When comedian Bob Slayer introduces you to someone as his aged father and they believe him, you know you should consider urgent Botox treatment.
This happened to me last night (the introduction, not the treatment) at one of David Allison’s This Is Your Laugh events in which a fairly prominent person is accused of some unlikely ‘crime’ and ‘tried’ before a comedy audience.
Last night, Time Out editor-at-large Alexi Duggins was prosecuted by comedian Barry Ferns and defended by Bob Slayer, with Frank Cassidy as judge plus extraordinary improvised songs from Phil Kay and magic/mind-reading from Paul Martin. That’s more entertainment than you get in most English courts and provided probably about the same level of justice.
Afterwards, I had an encounter with Bob Slayer in an alleyway, a type of meeting to which I suspect he is no stranger. It is worth remembering that, as well as being a comedian, promoter and, at the Edinburgh Fringe, a venue-runner, Bob used to be a tour manager for and a manager of rock bands.
“I’m going to Europe!” he told me.
“As if they don’t have enough problems,” I said. “When?”
“April and May,” he told me. “I’m getting back on the road with bands. When I toured with bands, I moved my way up from DIY bands to… well, the last tour I did was with Snoop Dogg.
“But my favourite bands were Electric Eel Shock, who I started with and managed and then this obscure Swedish band called Quit Your Day Job who I think I first met in Hamburg and I just fell in love with them.
“And I was quitting my day job at the time – I had – and they are beautiful. They do two-minute pop songs of beauty. They’ve supported big bands like The Hives and Turbonegro and Danko Jones who are big in Europe. Ace bands.”
“So,” I asked, “you were a frustrated musical performer.”
“I was,” said Bob, “but I’ve gone beyond that and fortunately I’ve now gone on stage and I can get naked in front of 2,500 people at the preview for the Leicester Comedy Festival.”
“Or for one person if they pay a lot,” I suggested.
“Or for one person if they pay a lot,” confirmed Bob. “I’m not fussy. I don’t demand a huge audience but, if it’s there, I’ll do it. The point is I’m going back to Quit Your Day Job, I’m going back to the touring, but I’m going back as a support act to Quit Your Day Job. We’re playing small, shitty venues, touring in a really shitty car and the four of us will go around Europe and I’ll get to be me and I don’t have to be tour manager – weve got someone else to do that. He’s a doctor who is taking two weeks off work to be our tour manager. I’m not sure if he will need his doctoring skills, but I’m glad that they’re there just in case they are needed.”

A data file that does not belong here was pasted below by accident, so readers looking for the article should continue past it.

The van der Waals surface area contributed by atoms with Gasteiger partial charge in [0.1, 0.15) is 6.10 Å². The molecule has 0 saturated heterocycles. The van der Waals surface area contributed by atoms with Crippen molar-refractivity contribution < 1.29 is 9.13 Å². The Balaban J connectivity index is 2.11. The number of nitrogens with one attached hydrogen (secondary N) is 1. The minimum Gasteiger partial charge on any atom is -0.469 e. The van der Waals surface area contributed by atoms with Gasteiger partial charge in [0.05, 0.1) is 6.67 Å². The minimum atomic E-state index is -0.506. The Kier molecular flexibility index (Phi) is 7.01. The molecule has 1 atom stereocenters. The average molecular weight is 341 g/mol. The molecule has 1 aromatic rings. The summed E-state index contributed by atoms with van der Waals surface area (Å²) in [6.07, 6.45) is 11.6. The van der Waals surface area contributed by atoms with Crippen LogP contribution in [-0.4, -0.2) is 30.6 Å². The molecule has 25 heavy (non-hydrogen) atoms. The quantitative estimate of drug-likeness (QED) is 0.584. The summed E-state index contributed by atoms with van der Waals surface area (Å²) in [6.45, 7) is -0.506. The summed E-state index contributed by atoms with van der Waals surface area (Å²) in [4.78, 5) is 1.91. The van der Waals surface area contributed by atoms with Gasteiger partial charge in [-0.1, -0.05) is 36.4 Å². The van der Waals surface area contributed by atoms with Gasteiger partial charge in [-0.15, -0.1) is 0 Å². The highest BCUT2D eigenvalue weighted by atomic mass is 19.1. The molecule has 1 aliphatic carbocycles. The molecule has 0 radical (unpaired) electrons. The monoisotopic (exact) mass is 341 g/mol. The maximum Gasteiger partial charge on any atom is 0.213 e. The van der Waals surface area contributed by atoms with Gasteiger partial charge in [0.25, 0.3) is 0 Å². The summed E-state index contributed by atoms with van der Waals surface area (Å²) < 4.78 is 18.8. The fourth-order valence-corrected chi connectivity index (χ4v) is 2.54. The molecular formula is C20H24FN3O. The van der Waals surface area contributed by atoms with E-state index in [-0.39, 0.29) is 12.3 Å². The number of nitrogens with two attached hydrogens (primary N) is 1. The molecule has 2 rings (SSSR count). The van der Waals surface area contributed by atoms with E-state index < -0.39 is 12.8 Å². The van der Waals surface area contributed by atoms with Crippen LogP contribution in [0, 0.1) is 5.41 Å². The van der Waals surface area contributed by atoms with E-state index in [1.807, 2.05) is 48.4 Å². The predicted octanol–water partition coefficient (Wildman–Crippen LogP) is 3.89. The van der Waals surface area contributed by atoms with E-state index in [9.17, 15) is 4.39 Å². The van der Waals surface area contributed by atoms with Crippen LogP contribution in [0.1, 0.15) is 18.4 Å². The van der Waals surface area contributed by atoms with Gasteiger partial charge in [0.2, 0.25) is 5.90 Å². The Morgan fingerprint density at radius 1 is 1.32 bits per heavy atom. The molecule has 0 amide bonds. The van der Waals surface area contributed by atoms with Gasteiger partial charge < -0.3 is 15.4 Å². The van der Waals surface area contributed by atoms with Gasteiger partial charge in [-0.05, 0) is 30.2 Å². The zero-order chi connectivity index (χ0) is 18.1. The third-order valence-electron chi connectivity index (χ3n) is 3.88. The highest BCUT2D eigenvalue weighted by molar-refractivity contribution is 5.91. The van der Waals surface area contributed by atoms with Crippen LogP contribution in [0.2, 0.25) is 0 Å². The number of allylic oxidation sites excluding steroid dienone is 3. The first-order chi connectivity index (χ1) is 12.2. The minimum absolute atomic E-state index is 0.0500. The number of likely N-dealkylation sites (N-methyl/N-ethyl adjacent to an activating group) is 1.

“On that video you showed me where your beard grows,” I said, “you had SLAYER on your T-shirt. What are you going to be called? You can’t be Slayer, obviously.”
“I am Bob Slayer!” said Bob loudly. “Why would Slayer sue me? I am Bob Slayer! They’re more likely to sue over my video. Look, I love Slayer, but their fans come up to me and go Oh! You’re Bob Slayer! You must love Slayer! Death to false Metal! but I love false Metal. I don’t think they should be mutually exclusive.
“Slayer fans love to put rules on Metal. So I’m taking a band I love and re-interpreting the gods of thrash Metal in a disco style. So far, I’ve had three angry Slayer fans get in touch with me.
“But also as a result of that video going online, people have contacted me who I’d lost lost contact with. There’s an old friend of mine called Doug who has mastered lots of albums and he and his friend Jared were in a band called Living With Eating Disorders. Now we’re planning to record the next song so I think, by the end of 2113, I will have an album.”
“But,” I asked, “are you going to be a musical person at the 2013 Edinburgh Fringe.”
“No,” said Bob. “Well, I’m not going to be a musical person with Quit Your Day Job either.”
“You’re not going to be a musical support act for them?”
“No, I’m going to be Bob Slayer, what I always have been. I am Bob Slayer.”
“Are you going to be Bob Slayer doing what you do in the video?” I asked, “Or are you going to be a stand-up com…”
Bob Slayer interrupted: “To be honest, I haven’t really thought it through.”
“Are you going to be an anarchic comedian?” I asked.
“Your first question was Are you going to be a stand-up comedian…”
“…and,” I agreed, “you’ve never been a stand-up comedian as such.”
“Yes,” agreed Bob. “When have I ever been a stand-up comedian? Some of the biggest laughs I’ve ever had were falling out of a wheelie bin and I was not standing up then, unless you call falling on your neck and breaking it stand-up.
“The point is I don’t know what I’m going to do on tour. I’m going to be me and I am Bob Slayer.”
And I am pleased to confirm that he is.